On Wednesday April 3, the State Department announced the names of individuals wanted for war crimes and crimes against humanity, under its recently expanded Rewards for Justice Program, including fugitives sought by the International Criminal Court from the Lord’s Resistance Army, or LRA, and a brutal Congolese rebel group.
The announcement came as the Ugandan and U.S. forces pursuing LRA senior commanders in the Central African Republic, or CAR, suspended operations, following the overthrow of the CAR government on March 24.
In a special briefing, Ambassador Stephen Rapp, head of the Office of Global Criminal Justice, and Ambassador Donald Yamamoto, Acting Assistant Secretary of the Bureau of African Affairs, announced that the State Department is offering rewards of up to $5 million for information that leads to the arrest, transfer, or conviction of the top three leaders of the LRA – Joseph Kony, Okot Odhiambo, and Dominic Ongwen – as well as Sylvestre Mudacumura, the leader of the Democratic Forces for the Liberation of Rwanda, or FDLR. The hope is that the financial incentive will increase defections from the LRA and encourage intelligence efforts towards apprehending its leadership.
“Accountability is a key pillar of the United States Atrocity Prevention Initiative,” noted Ambassador Rapp, “and our national security strategy, which states that the end of impunity and the promotion of justice are not just moral imperatives; they’re stabilizing forces in international affairs. We act so that there can be justice for the innocent men, women, and children who have been subjected to mass murder, to rape, to amputation, enslavement, and other atrocities.”
The Rewards for Justice Program is managed by the Office of Global Criminal Justice. It originally offered rewards for information leading to the arrest or conviction of individuals indicted by the international tribunals created for the former Yugoslavia, Rwanda and Sierra Leone. On January 15, 2013, President Obama signed legislation into law which expanded the Rewards for Justice Program to include individuals wanted by any international criminal tribunal on charges of genocide, crimes against humanity, and war crimes.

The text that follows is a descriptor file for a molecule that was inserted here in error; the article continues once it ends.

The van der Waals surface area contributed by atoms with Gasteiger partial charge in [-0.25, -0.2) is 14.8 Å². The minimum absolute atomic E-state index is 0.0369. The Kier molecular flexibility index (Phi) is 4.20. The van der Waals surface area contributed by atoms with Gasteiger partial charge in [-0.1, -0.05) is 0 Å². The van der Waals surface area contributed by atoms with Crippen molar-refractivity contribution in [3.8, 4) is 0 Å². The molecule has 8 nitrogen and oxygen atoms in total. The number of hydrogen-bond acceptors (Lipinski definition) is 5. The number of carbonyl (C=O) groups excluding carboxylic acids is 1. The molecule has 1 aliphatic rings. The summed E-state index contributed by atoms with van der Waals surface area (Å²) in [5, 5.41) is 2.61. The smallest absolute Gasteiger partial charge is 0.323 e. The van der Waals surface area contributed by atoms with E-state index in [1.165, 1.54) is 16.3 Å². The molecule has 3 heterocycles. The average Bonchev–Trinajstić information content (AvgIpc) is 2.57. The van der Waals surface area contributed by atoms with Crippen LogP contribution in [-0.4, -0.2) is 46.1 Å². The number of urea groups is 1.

While the State Department’s announcement is a step forward for justice in the hunt for the LRA, the suspension of counter-LRA operations in the Central African Republic, is a step backwards. On Wednesday, April 3, the Ugandan government suspended operations in CAR, claiming that the rebel leaders who deposed the CAR government, “have been openly hostile to us” and “have not been cooperating with us since they took over power.” Ugandan army spokesman Felix Kulayigye told the BBC: “We have reorganised our forces, collected them in defense, as we await the decision that will follow consultations going on between the African Union and participating countries."
The LRA has been present in CAR since 2006. Just last week, a coalition of rebel groups called Seleka took over the capital, ousting the former president François Bozizé, and forcing him and his family to flee, and further destabilizing the country.
On April 2, Invisible Children, the Enough Project, and The Resolve LRA Crisis Initiative released a joint statement urging the governments of Uganda and the United States to remain committed in their efforts to end the threat posed by the LRA to civilians in central and east Africa. They warned of the dangerous “security vacuum” that would be created if the Ugandan army and the U.S. military advisors depart, leaving civilian communities vulnerable to attacks by the LRA.
The following day, the Enough Project issued a Policy Alert urging the Ugandan and U.S. governments to remain deployed to protect civilians and to arrest the LRA’s top leaders:
“In the absence of any military pressure, the LRA will likely use the security vacuum as an opportunity to regroup, reorganize, and abduct more fighters. LRA attacks could easily increase and it could see its ranks grow. The gains made thus far by the advisors and their partners would likely be reversed. Undoubtedly, civilians in the region would bear the brunt of the consequences.”
The announcement of the expansion of the Rewards for Justice Program demonstrates the commitment of the U.S. to end the LRA, but in this pivotal moment in CAR, the Ugandan army and the U.S. government must continue their deployment in the region to finally bring an end to the LRA and bring justice and peace to the many civilians that have been affected by the group’s reign of terror.
Moreover, it is President Obama’s legacy that is on the line. As Enough Co-founder John Prendergast has said:
“The success or failure of the LRA mission will be one of President Obama’s legacies in Africa. More than 2.2 million Americans called on him last year to see this mission through, and we hope his Administration will continue to do all that it can to help bring an end to the LRA. If the joint operations are closed down now, it will be almost impossible to reboot when – not if – Kony’s forces regain momentum. Rest assured the LRA will rise again if the Ugandan-US mission is withdrawn.”
Photo: Stephen Rapp, Ambassador at Large, Office of Global Criminal Justice; Credit: Interpol